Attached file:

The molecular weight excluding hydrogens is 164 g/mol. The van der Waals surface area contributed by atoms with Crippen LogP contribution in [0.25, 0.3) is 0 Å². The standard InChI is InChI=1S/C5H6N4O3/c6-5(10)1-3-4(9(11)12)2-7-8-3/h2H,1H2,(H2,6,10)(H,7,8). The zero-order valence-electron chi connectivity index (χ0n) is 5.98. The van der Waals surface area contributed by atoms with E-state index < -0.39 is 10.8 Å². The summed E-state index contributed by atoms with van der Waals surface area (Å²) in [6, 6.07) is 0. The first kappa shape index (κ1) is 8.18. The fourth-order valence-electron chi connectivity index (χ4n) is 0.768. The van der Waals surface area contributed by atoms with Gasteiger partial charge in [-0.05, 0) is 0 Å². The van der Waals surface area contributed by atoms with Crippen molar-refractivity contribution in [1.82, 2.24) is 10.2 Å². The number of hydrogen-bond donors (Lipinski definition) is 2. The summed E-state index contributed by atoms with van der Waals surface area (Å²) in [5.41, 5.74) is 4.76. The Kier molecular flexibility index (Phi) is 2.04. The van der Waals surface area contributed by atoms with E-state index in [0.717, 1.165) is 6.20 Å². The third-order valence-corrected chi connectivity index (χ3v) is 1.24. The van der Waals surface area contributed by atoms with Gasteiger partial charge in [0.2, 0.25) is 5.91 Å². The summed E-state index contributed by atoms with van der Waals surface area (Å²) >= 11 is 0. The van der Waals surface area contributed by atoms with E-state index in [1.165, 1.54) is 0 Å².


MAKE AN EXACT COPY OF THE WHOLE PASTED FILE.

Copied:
The molecular weight excluding hydrogens is 164 g/mol. The van der Waals surface area contributed by atoms with Crippen LogP contribution in [0.25, 0.3) is 0 Å². The standard InChI is InChI=1S/C5H6N4O3/c6-5(10)1-3-4(9(11)12)2-7-8-3/h2H,1H2,(H2,6,10)(H,7,8). The zero-order valence-electron chi connectivity index (χ0n) is 5.98. The van der Waals surface area contributed by atoms with E-state index < -0.39 is 10.8 Å². The summed E-state index contributed by atoms with van der Waals surface area (Å²) in [6, 6.07) is 0. The first kappa shape index (κ1) is 8.18. The fourth-order valence-electron chi connectivity index (χ4n) is 0.768. The van der Waals surface area contributed by atoms with Gasteiger partial charge in [-0.05, 0) is 0 Å². The van der Waals surface area contributed by atoms with Crippen molar-refractivity contribution in [1.82, 2.24) is 10.2 Å². The number of hydrogen-bond donors (Lipinski definition) is 2. The summed E-state index contributed by atoms with van der Waals surface area (Å²) in [5.41, 5.74) is 4.76. The Kier molecular flexibility index (Phi) is 2.04. The van der Waals surface area contributed by atoms with E-state index in [0.717, 1.165) is 6.20 Å². The third-order valence-corrected chi connectivity index (χ3v) is 1.24. The van der Waals surface area contributed by atoms with Gasteiger partial charge in [0.2, 0.25) is 5.91 Å². The summed E-state index contributed by atoms with van der Waals surface area (Å²) >= 11 is 0. The van der Waals surface area contributed by atoms with E-state index in [1.165, 1.54) is 0 Å².